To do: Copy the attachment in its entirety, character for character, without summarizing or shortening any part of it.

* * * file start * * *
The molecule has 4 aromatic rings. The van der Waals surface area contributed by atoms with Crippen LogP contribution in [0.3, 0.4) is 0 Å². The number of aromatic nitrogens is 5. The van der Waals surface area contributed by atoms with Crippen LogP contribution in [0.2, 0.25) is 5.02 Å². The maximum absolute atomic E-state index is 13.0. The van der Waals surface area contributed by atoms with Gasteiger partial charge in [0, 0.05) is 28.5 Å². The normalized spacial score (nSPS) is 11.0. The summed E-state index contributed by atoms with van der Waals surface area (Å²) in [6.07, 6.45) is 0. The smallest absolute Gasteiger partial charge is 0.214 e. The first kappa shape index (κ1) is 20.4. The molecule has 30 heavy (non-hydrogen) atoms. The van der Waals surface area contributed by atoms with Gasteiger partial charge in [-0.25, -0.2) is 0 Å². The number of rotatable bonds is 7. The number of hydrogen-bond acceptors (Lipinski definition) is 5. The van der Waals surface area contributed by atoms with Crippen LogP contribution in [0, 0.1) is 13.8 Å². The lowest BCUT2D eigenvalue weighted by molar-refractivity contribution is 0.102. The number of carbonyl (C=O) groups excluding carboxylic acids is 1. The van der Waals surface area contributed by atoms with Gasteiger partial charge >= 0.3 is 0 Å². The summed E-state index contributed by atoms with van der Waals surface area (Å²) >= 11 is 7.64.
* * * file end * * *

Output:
The molecule has 4 aromatic rings. The van der Waals surface area contributed by atoms with Crippen LogP contribution in [0.3, 0.4) is 0 Å². The number of aromatic nitrogens is 5. The van der Waals surface area contributed by atoms with Crippen LogP contribution in [0.2, 0.25) is 5.02 Å². The maximum absolute atomic E-state index is 13.0. The van der Waals surface area contributed by atoms with Gasteiger partial charge in [0, 0.05) is 28.5 Å². The normalized spacial score (nSPS) is 11.0. The summed E-state index contributed by atoms with van der Waals surface area (Å²) in [6.07, 6.45) is 0. The smallest absolute Gasteiger partial charge is 0.214 e. The first kappa shape index (κ1) is 20.4. The molecule has 30 heavy (non-hydrogen) atoms. The van der Waals surface area contributed by atoms with Gasteiger partial charge in [-0.25, -0.2) is 0 Å². The number of rotatable bonds is 7. The number of hydrogen-bond acceptors (Lipinski definition) is 5. The van der Waals surface area contributed by atoms with Crippen LogP contribution in [0, 0.1) is 13.8 Å². The lowest BCUT2D eigenvalue weighted by molar-refractivity contribution is 0.102. The number of carbonyl (C=O) groups excluding carboxylic acids is 1. The van der Waals surface area contributed by atoms with Gasteiger partial charge >= 0.3 is 0 Å². The summed E-state index contributed by atoms with van der Waals surface area (Å²) >= 11 is 7.64.